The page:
The Code on wages has already been passed in both the Houses of Parliament; the OSH Code was introduced in the Lok Sabha, which decided to send it to the select committee
Under pressure from trade unions (TUs), the government has dropped a 2015 proposal to bar outsiders from becoming trade union office-bearers in organised sector establishments. In the final draft on the Code of Industrial Relations tabled in the Lok Sabha on Thursday, the government has also removed another proposal of the 2015 draft to restrict the number of outsider office-bearers in the unorganised sector TUs to two.
In the draft Code released in 2015, the government had proposed to disallow outsiders or persons not connected with the industry, to be trade union office-bearers in the organised sector. As for unorganised sector units, where 94% of the Indian workforce is employed but trade union activity is relatively less robust, it was proposed that the outsiders can continue to be office-bearers subject to a cap of two persons per registered union.
The Bill tabled in Parliament on Thursday retains the current provision that at least two-thirds of leaders of TUs in the organised sector must be from the establishments concerned and that not more than five such leaders should be from outside. Similarly, the current provision with regard to unorganised sector units that not more than half of the TU office-bearers should be from outside has also been unchanged.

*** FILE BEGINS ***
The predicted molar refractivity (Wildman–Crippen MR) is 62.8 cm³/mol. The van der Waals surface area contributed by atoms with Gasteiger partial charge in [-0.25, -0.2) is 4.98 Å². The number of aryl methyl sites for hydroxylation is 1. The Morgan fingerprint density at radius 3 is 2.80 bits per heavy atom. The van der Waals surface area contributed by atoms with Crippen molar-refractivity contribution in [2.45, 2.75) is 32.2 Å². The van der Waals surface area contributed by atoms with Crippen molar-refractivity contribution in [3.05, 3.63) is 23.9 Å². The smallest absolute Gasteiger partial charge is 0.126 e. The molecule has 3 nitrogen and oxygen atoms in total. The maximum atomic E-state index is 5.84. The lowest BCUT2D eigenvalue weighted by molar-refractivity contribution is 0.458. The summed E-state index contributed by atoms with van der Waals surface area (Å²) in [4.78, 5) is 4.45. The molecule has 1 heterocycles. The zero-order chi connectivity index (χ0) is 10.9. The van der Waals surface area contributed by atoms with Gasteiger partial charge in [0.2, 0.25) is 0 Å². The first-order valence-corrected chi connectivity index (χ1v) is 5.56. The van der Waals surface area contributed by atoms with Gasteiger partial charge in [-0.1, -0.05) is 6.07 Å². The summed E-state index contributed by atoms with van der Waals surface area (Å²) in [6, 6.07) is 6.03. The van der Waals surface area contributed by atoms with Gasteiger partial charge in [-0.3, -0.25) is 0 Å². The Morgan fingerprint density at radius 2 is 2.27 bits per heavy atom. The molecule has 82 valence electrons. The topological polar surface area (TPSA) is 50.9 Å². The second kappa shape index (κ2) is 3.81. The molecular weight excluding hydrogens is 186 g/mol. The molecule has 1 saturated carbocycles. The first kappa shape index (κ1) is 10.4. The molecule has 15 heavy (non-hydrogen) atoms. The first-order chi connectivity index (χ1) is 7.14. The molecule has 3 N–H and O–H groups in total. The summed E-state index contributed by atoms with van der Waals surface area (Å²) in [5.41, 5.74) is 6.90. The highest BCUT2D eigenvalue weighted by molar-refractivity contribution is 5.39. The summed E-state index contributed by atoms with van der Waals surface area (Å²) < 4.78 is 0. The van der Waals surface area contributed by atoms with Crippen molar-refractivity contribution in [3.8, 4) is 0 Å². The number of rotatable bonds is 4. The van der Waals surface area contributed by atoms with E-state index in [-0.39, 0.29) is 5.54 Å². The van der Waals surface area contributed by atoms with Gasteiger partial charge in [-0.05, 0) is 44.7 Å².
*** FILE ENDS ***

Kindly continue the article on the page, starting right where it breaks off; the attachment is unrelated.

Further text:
The trade unions were vociferous in their protest against the proposal to bar outsiders from being TU leaders.
Also in line with the current rule, the final draft has barred ministers or a person holding an office of profit, both at the Centre and state level, to be a member of the executive or other office-bearer of a trade union.
Immediately after assuming office, the current dispensation embarked on long-pending labour reforms by proposing to amalgamate 44 existing labour Acts into four codes on IR, wages, operational safety, health (OSH) and working condition; and welfare and working conditions · with the aim of simplifying them and ensuring a conducive and harmonious environment for doing business.
The Code on wages has already been passed in both the Houses of Parliament; the OSH Code was introduced in the Lok Sabha, which decided to send it to the select committee.
IR Code will amalgamate the Trade Unions Act, 1926, the Industrial Employment (Standing Orders) Act, 1946, and the Industrial Disputes Act, 1947.